Dietitian and Nutritionist Career
Dietitians and nutritionists are highly-trained experts in the fields of food science and nutritional health. These careers offer varied and unique challenges in many fields. You might find yourself working to manage nutritional needs of individual patients, or creating meal plans for larger institutions such as care facilities and schools.
This is also a career for those who love to stay on top of the latest research in a field. Nutritional science is always advancing, and you will have to keep up with these advances to best meet the needs of your clients. Each patient will have their own set of needs, and special dietary restrictions can impose a unique set of challenges to overcome.
Dietitian and Nutritionist Career Snapshot
Nutritionists and dietitians employed by an institution such as a hospital can typically expect a 40 hour, full time work week, which may include working weekends. On the other hand, as many as one third of dietary specialists reported being self-employed with their own practice, which means more freedom to decide one’s own schedule.
Further details on a career as a dietitian and nutritionist are listed below (statistics from the May 2015 Bureau of Labor Statistics and Onet Online):
is the average yearly pay for dietitians and nutritionists.
increase in employment between 2014 and 2024.
have a Post-Baccalaureate certificate while 29% have a Bachelor’s degree.
Every dietitian or nutritionist should have a bachelor’s degree in dietetics, food service management, or nutrition; each state or school may have a different name for this field. Each state also has its own licensing requirements and certification tests that you must pass before beginning work.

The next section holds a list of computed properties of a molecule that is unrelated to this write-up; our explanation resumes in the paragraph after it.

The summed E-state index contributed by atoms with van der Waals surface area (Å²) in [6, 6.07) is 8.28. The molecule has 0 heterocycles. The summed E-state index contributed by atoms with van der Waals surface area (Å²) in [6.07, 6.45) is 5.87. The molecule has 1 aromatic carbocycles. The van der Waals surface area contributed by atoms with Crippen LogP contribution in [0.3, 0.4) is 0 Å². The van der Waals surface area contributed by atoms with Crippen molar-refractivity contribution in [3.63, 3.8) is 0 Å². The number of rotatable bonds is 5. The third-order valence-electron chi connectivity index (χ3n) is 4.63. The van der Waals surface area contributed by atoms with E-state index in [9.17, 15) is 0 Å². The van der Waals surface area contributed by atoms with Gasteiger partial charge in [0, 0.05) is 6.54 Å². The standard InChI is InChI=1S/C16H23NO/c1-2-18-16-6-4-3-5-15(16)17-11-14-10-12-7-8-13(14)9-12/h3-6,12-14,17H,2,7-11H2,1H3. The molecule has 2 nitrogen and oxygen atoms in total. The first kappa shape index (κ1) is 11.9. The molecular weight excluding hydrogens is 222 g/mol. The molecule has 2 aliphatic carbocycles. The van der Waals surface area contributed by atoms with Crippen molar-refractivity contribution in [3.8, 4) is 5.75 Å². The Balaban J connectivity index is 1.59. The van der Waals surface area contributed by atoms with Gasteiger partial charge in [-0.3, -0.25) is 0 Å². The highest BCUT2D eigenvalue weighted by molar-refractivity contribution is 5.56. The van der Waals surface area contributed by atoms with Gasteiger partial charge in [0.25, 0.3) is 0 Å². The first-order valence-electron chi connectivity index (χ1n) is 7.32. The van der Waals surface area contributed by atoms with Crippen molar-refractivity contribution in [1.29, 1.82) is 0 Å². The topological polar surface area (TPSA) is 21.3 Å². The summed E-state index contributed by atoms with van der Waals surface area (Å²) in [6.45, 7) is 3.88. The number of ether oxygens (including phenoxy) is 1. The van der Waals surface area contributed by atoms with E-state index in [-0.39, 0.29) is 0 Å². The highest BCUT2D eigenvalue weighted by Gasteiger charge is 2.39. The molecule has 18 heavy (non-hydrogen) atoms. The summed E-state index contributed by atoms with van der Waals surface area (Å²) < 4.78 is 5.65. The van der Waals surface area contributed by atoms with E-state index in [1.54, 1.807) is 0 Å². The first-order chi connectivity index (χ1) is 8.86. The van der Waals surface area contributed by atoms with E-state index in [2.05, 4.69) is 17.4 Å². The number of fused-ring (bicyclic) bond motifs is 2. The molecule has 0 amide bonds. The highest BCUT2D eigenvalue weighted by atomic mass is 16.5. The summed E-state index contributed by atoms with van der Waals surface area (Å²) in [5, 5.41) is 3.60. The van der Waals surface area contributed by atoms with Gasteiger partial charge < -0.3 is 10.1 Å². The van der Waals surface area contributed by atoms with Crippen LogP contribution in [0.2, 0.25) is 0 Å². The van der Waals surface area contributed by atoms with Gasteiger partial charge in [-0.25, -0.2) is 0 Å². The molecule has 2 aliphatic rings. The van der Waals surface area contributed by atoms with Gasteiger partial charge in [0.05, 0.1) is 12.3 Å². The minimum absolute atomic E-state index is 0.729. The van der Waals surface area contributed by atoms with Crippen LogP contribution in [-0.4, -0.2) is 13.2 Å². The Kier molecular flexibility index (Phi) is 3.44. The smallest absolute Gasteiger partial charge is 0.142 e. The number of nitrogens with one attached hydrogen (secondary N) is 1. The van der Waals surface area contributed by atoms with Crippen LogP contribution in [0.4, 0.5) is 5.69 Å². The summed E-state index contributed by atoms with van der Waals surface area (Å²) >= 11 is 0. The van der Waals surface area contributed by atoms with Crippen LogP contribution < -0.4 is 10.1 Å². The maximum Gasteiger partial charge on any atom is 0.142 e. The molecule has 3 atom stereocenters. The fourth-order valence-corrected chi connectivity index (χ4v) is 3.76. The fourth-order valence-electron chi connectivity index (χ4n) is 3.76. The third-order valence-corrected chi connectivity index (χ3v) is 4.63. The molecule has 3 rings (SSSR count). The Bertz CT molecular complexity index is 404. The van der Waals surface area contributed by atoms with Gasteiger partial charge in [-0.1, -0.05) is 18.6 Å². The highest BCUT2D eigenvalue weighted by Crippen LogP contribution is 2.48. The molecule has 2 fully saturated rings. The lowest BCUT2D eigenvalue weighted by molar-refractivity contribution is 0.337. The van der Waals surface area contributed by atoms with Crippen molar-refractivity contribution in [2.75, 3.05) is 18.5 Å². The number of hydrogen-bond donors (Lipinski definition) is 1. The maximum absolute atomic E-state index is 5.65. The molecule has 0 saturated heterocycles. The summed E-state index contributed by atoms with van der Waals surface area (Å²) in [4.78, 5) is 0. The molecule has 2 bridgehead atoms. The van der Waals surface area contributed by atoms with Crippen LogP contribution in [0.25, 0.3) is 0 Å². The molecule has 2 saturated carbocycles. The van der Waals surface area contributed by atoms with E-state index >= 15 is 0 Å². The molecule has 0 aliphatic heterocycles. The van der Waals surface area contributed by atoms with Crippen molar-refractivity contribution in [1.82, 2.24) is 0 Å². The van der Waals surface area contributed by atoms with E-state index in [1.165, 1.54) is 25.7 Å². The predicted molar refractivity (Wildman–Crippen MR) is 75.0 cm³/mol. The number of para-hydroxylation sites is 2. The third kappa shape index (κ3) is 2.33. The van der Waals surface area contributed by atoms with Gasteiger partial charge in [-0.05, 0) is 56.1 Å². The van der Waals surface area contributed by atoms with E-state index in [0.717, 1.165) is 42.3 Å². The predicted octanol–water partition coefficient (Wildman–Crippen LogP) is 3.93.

Dietitian/Nutritionist Job Outlook
Getting into a career as a dietitian is a very smart move financially speaking, because the need for these specialists is expected to grow between 2017 and 2024. People are more aware of the role healthy and unhealthy diets play in their health goals. With dietary fads and scams becoming more common, nutrition experts can play a vital role in educating their patients about the real science behind healthy eating.
The median salary for dietitians and nutritionists was $57,910 in May of 2015 according to the BLS.gov statistics. This is comparable to the median household income of $58,939. At the low end of the scale, dietitians made less than $29,860, while those in higher paying positions made an average of $63,300. Higher levels of education such as a Master’s degree tended to result in better paid positions than bachelor’s degrees or certificates.
Dietitian/Nutritionist Job Duties
Your job duties will always involve managing the nutritional needs of patients. However, you can choose to focus on a specific field. A community dietitian could find herself organizing the meal plans and special requirements of a retirement home. A clinical nutritionist, on the other hand, could focus on diagnosing and treating dietary conditions such as coeliac disease.
Dietitian and Nutritionist Skills & Traits
|Dietitian/Nutritionist Skill Set:||Required Abilities:||Tools Used by Dietitians/Nutritionists:||Typical Work Activities:|
|• Reading Comprehension|
• Active Listening
• Critical Thinking
|• Deductive Reasoning |
• Oral Comprehension
• Oral Expression
• Problem Sensitivity
• Written Comprehension
|• Bodyweight measuring scales|
• Glucose monitors
• Impedance meters
• Physiological recorders
|• Getting Information|
• Communicating with others
• Maintaining relationships
• Translating or explaining information
• Working directly with the public
Health Educators & Community Health Workers